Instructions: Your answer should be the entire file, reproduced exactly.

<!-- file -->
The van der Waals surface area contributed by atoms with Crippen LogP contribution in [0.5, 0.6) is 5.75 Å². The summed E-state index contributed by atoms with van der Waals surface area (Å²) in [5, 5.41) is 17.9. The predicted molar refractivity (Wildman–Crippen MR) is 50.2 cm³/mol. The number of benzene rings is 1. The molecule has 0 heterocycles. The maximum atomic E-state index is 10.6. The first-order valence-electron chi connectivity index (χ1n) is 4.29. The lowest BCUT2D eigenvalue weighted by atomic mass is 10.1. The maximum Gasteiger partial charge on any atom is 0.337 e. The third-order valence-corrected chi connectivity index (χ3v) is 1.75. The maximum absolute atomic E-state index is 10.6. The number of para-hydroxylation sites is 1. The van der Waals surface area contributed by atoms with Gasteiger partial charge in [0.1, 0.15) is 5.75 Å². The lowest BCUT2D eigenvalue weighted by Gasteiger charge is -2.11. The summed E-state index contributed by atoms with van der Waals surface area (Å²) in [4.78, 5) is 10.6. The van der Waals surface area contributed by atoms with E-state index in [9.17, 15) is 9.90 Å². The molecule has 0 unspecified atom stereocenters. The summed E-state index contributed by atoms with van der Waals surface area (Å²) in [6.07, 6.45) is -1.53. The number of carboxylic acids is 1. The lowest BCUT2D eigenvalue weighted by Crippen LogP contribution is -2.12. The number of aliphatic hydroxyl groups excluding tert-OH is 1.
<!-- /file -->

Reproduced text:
The van der Waals surface area contributed by atoms with Crippen LogP contribution in [0.5, 0.6) is 5.75 Å². The summed E-state index contributed by atoms with van der Waals surface area (Å²) in [5, 5.41) is 17.9. The predicted molar refractivity (Wildman–Crippen MR) is 50.2 cm³/mol. The number of benzene rings is 1. The molecule has 0 heterocycles. The maximum atomic E-state index is 10.6. The first-order valence-electron chi connectivity index (χ1n) is 4.29. The lowest BCUT2D eigenvalue weighted by atomic mass is 10.1. The maximum Gasteiger partial charge on any atom is 0.337 e. The third-order valence-corrected chi connectivity index (χ3v) is 1.75. The maximum absolute atomic E-state index is 10.6. The number of para-hydroxylation sites is 1. The van der Waals surface area contributed by atoms with Gasteiger partial charge in [0.1, 0.15) is 5.75 Å². The lowest BCUT2D eigenvalue weighted by Gasteiger charge is -2.11. The summed E-state index contributed by atoms with van der Waals surface area (Å²) in [4.78, 5) is 10.6. The van der Waals surface area contributed by atoms with E-state index in [9.17, 15) is 9.90 Å². The molecule has 0 unspecified atom stereocenters. The summed E-state index contributed by atoms with van der Waals surface area (Å²) in [6.07, 6.45) is -1.53. The number of carboxylic acids is 1. The lowest BCUT2D eigenvalue weighted by Crippen LogP contribution is -2.12. The number of aliphatic hydroxyl groups excluding tert-OH is 1.